11 November 2014, The Daily Telegraph
Not since the days of Roy Jenkins and the permissive society has a government minister struck such a cavalier note. That was until last March, when pensions minister Steve Webb announced: “If people want to buy a Lamborghini… that is their choice.”
Mr Webb was speaking in the context of the Government’s ongoing pensions reforms, which were being driven forward at breakneck speed by the Chancellor of the Exchequer. From next year, people will be able not only to release up to 25 per cent of their pension pots tax-free, but to access those pots almost as easily as they can access their bank accounts.
It is goodbye to that safe-but-dull annuity, and hello Lamborghini, fine wine and holidays in the Caribbean. Until the cash runs out, of course.
Could it also be hello second, third and fourth homes? Anyone can see that, with interest rates at their current level, money in the bank is going to grow so slowly that it might as well be kept under a blanket. Property prices, by contrast, have soared, far outstripping inflation.
All that might change, of course. But anyone who has been tempted to release capital from their pension pots, and wants to put the money to good use, not just blow it on extravagances, would be mad not to include property in their long-term financial calculations.
We have all endured those tedious dinner parties where Plonker A boasts about how he did up a flat in Walthamstow and made £300,000 profit in six weeks, and Plonker B says that’s nothing, he made a cool million on his buy-to-let in Barcelona. Well, if you cannot beat the plonkers, why not join them?
This 20-step guide to becoming a property millionaire is hardly foolproof or risk-free, but it incorporates practical tips from the experts.
Most observers agree that investors who put money into flats tend to generate a good return. “Generally speaking, flats make better buy-to-let investments than houses, and if your budget will stretch to a two-bedroom, two-bathroom flat, we would always advise that,” says Camilla Dell of Black Brick.
The second bathroom might sound unnecessary, but the more flexible your buy-to-let property is, the better.
It’s important to assess all the pros and cons of an investment before jumping in. “Remember that property is a long-term game, and if you want to make money from it, never put yourself in a position where you are forced to sell,” explains Rupert Collingwood of the London Management Company.
How many buy-to-let investors commit precipitately to a purchase after listening to the sales pitch from a developer? They should talk to local lettings agents before taking the plunge.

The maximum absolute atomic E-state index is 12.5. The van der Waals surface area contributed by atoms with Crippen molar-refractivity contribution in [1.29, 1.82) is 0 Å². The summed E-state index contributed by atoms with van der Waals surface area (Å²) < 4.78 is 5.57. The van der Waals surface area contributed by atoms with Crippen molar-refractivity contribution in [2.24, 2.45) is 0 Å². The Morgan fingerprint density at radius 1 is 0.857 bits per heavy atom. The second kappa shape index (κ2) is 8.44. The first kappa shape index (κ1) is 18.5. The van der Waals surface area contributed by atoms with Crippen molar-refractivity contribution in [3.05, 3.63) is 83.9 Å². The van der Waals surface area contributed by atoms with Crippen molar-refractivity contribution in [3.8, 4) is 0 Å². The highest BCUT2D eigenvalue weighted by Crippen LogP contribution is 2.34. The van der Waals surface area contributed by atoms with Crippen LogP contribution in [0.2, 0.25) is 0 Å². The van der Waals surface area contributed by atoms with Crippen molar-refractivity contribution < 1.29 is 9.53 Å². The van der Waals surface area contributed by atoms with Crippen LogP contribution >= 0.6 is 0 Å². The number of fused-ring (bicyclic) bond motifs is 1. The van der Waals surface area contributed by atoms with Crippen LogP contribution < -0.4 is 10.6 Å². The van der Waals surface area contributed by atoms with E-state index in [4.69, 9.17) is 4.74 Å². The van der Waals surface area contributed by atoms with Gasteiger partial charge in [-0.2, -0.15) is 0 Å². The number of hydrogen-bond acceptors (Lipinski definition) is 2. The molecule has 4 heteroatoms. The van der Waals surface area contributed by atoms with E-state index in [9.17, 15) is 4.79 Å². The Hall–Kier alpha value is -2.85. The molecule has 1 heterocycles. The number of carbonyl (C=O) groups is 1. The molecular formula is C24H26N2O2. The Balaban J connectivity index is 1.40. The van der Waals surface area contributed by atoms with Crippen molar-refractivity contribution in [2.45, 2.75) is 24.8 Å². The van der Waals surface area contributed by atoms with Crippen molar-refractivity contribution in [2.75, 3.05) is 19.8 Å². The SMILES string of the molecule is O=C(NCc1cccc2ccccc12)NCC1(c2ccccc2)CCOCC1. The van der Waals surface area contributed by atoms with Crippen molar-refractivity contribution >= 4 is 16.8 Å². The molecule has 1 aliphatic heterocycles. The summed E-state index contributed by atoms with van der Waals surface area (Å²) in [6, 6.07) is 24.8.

As with stocks and shares, a diverse property portfolio is much more likely to weather financial turbulence than one relying on a single, bold gamble. The potential return on that beach development in Albania may look mouth-watering, but if the Balkans lets you down, it is nice to have a student buy-to-let in Bristol to fall back on.
“One of the best ways to make money out of a property is to add value to it,” says Dan Channer of Finders Keepers in Oxfordshire. “Even seemingly unglamorous purchases can prove lucrative. For instance, consider a maisonette above a shop with potential for a loft conversion.”
You will never become a property millionaire if you pay the taxman more than you absolutely have to. “There are many ways to keep your tax bill down, and you should take full advantage of them if you want to achieve maximum capital growth,” says David Hannah of Cornerstone Tax.
“If you are married, ensure any rental income from your property portfolio is divided between you and your spouse in the most tax-efficient way. You should also maximise savings from tax-deductible items, such as furnishings.”
It sounds obvious, but when buying a property, it’s not going to be easy to spot a bargain thousands of miles away. The sort of property that is so reasonably priced it can hardly fail to appreciate in value is going to be much easier to spot in your own backyard. In addition, you will have all the vital information about schools, transport and so on at your fingertips. You will also find keeping tabs on tenants so much easier than from another town.
Are you nearing retirement age and living in a tired and dilapidated family house that is far too big for you? Then consider breaking it up into two or three flats. You can keep the ground-floor flat for yourself and use the others as the first building blocks in your property portfolio, advises Luke Walsby of Hamptons International. It makes obvious financial sense to release some equity from your biggest asset, and you will be on the spot to oversee the newly created flats.
Unless you are a financial wizard with a law degree and advanced DIY skills, you are going to need professional help in building your property portfolio. “Pick the right partners, people you can trust, with expertise in their chosen field,” says Phillip Button, managing director at property investment specialists Brookes & Co. Finding dependable builders, lawyers and accountants is not just key to maximising your profits, but will offer you peace of mind during a complex process.